Its petals showcase a unique formation- resembling rabbit ears for the most part. You can recognize Spanish lavender from far away for their rabbit ears and gray-green foliage.
If you're not a fan of long-stemmed lavender plants, something tells us you'll love Seal lavender and its mauve bloom. They have a majestic spread, growing about 3 feet wide in spring.
Moreover, these plants bloom comparatively early than most natural varieties and hybrids. They stay for up to four months and deliver a sweet fragrance to your front porch.
Well, well, well. If it isn't the largest lavandin of all! Provence lavender flaunts tall stems and smells sweeter than most types of lavender plants we know.
They make great lavender wands and potpourri. You can make an exceptional flower arrangement with their sweet-scented stems.
Moving forward, they have grey-green foliage like the Spanish lavender. We love this variety for its flower spikes. It's actually a French variation and a popular choice besides Anouk and Fathead French!
Betty's Blue English Lavender
It's a medium-height shrub with low water needs. This English variety grows mainly in wintry climates. It features purple-blue blossom and faded green foliage.
Betty's Blue became popular for its long stalks and stiff stems. They're a staple to luxurious flower arrangements.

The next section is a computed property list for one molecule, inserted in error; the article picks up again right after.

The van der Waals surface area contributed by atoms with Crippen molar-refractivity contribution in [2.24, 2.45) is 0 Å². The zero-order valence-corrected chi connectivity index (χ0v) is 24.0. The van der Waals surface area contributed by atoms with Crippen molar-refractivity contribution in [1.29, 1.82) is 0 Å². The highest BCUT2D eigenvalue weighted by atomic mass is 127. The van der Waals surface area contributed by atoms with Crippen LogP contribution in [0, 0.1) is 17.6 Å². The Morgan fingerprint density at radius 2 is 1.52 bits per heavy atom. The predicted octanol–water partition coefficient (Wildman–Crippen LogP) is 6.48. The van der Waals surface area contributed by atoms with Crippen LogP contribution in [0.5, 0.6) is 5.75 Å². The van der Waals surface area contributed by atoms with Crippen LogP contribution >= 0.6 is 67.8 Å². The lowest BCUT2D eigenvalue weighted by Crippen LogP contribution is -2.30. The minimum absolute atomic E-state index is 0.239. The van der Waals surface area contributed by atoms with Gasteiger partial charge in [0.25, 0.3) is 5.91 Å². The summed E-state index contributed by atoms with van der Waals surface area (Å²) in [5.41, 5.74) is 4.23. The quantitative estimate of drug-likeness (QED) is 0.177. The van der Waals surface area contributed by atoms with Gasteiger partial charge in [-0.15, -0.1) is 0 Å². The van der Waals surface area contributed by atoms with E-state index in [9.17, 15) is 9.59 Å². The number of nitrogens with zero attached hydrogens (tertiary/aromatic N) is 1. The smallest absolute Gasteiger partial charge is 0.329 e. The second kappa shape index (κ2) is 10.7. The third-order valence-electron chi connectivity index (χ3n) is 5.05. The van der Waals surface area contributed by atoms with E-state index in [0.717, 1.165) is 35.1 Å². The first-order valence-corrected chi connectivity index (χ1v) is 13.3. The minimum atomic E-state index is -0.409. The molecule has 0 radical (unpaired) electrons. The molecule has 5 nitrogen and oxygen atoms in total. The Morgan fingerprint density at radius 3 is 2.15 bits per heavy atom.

Thumbelina Leigh English Lavender
Who doesn't like purple-blue flower spikes and collected foliage? We all do! And when it's a sweet-scented dwarf lavender, you know you have to give this Thumbelina Leigh a chance!
They are no more than 12 inches tall. You can grow these English lavender types in a small flowering pot on the balcony!
Loddon Blue English Lavender
It's one of the most-loved varieties of English lavender. And we understand why! Its purple blossom looks beautiful in the bushy green foliage. Keeping the plants tidy is easy because the leaves will only grow half as tall as the plant.
Rosea English Lavender
It's the last English variety for today. But it's nowhere near purple. The flowers are actually a pale shade of pink.
Rosea looks similar to Little Lottie lavender, but they're more of a sensitive kind. They don't grow well in humid areas. So, good luck growing Rosea in British weather.
This is another variety from the Lavandula x intermedia cross. It's an excellent pick for making various types of bouquets and potpourris. Grosso is a high-yielding plant with a magnificent spread.
Although it's a commercial plant, Grosso lavender can look pretty elegant in a suitable landscape. Currently, Grosso is one of the most widely used lavender shrubs for making essential oils.
Types of Lavender to Bring Beauty to Your Home & Garden
That's all about lavender for today. Now that you know about so many types of lavender, which lavender shrub did you like the most? We hope it's an English lavender or any of those sweet-smelling hybrids.
Our three personal favorites are French Lavender, Hidcote Giant, and the good old Lavandula angustifolia. Last but not least, it's easy to grow lavender in a sunny, well-drained spot.
So, if you want to enjoy the beautiful sight of various types of lavender blooms from your porch, get ready for spring and start making the beds right now! Best of luck!